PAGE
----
Scotland's computer software and games industry could employ 5,000 by 2010, says report

Tayside games firms set for jobs explosion?

A new study by Interactive Tayside has predicted that the Scottish region’s computer software industry will grow significantly over the next three years, the BBC reports.

The region of Scotland already plays host to a number of games studios clustered around Dundee – the number of software firms in the city has doubled since 2000.

The region’s 350 software and computer animation firms have a combined annual turnover of £185m says the report, predicting that most will see their turnover rise by 10 to 50 per cent in the next year.

3,400 are currently employed by this cluster of companies – but the number is expected to rise past 5,000 by 2010.

Colin Macdonald, studio director of Realtime Worlds – which developed Crackdown (pictured) told the BBC: "We are proud to be based in Dundee – our staff love the cost of living, the proximity to the great outdoors, and the low traffic and pollution problems.

"Dundee’s one of the main hubs for computer games in the whole of the UK, so we benefit from working with many of the other local developers and have great relations with the local universities – particularly Abertay’s games courses in our case.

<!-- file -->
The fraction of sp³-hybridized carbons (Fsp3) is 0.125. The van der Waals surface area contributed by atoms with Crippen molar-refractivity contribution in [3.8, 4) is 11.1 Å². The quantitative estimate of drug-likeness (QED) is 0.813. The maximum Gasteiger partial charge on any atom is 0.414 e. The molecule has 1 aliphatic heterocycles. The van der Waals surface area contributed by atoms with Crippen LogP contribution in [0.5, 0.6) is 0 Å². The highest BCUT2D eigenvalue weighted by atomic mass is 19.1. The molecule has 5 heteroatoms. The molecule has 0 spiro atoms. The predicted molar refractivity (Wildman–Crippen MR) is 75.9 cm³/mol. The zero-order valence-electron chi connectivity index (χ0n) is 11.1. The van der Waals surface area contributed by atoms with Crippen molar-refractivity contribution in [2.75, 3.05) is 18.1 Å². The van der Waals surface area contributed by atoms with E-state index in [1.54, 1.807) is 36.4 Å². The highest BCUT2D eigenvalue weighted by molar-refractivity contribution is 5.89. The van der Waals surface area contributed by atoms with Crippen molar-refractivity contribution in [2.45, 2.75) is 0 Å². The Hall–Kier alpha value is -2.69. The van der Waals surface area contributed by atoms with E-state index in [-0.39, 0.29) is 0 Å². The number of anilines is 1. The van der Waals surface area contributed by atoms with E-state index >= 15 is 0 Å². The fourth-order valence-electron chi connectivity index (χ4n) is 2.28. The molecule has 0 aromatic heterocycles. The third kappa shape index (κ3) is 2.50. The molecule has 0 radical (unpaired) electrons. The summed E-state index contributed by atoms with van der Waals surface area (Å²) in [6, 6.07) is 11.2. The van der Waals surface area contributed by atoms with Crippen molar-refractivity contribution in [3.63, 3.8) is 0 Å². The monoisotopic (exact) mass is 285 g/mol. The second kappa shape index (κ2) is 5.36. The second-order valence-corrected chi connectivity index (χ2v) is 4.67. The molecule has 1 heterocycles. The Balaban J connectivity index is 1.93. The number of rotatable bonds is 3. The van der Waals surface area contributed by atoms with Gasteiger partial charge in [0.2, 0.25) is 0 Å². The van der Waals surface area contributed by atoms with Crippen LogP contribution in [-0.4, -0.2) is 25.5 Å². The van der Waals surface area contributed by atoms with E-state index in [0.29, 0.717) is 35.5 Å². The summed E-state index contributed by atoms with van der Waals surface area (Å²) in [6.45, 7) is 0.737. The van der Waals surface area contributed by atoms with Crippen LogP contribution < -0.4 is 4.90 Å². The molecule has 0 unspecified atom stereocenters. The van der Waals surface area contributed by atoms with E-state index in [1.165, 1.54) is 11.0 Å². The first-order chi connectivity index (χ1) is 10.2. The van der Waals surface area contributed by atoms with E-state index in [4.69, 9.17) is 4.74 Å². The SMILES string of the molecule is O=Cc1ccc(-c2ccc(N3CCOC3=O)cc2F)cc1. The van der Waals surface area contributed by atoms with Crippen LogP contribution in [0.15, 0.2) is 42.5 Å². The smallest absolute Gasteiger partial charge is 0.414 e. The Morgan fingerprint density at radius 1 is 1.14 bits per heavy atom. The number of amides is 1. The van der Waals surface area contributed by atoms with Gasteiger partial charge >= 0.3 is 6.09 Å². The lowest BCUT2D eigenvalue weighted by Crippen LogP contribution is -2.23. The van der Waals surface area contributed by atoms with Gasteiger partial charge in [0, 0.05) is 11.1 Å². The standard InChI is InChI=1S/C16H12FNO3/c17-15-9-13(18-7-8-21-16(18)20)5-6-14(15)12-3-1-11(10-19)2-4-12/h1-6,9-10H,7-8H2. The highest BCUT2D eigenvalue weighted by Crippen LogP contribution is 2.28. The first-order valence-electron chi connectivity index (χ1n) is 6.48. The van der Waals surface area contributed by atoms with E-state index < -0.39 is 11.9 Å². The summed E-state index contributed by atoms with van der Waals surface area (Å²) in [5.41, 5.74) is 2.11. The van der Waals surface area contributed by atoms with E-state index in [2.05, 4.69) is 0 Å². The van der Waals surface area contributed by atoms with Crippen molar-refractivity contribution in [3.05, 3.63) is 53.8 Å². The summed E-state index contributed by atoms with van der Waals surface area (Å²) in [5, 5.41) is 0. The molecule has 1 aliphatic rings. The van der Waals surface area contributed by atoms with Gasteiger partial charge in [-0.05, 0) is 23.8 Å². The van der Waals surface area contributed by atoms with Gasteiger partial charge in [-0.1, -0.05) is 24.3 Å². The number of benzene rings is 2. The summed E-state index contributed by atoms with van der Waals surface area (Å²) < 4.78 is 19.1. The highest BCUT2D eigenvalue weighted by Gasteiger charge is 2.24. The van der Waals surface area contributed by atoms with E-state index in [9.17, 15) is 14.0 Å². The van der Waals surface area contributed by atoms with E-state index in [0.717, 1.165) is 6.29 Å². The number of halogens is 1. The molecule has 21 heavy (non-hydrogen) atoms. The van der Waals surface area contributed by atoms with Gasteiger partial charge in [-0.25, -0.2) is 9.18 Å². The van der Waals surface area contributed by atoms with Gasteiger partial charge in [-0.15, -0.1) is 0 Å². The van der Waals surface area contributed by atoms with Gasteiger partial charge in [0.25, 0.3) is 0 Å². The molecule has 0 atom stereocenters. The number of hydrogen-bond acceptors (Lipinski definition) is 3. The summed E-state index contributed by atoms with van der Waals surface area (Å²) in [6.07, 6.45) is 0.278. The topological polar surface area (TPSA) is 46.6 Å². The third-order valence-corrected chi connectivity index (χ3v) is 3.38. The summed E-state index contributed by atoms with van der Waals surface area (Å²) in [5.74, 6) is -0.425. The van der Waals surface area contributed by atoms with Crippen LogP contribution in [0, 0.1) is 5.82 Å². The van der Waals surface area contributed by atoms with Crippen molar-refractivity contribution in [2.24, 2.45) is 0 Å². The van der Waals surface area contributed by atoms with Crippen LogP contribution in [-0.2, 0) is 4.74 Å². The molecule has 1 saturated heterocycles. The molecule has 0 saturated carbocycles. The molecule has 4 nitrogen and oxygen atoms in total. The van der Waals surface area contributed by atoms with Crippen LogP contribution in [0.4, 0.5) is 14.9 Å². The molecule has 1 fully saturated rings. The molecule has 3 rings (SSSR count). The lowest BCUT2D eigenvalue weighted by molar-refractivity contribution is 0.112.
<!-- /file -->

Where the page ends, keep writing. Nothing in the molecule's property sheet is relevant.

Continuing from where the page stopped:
"Scottish Enterprise and the local council fully appreciate what the digital media industries are doing for the city and actively help and encourage them.”

The University of Abertay, which hosts the popular Dare to be Digital competition, is also based in the region.

The university’s Principal and Vice Chancellor, Professor Bernard King, commented: "The key to continuing success is proper investment, without which we could easily lose the industrial development and industry accomplishments to competitors in emerging markets.”

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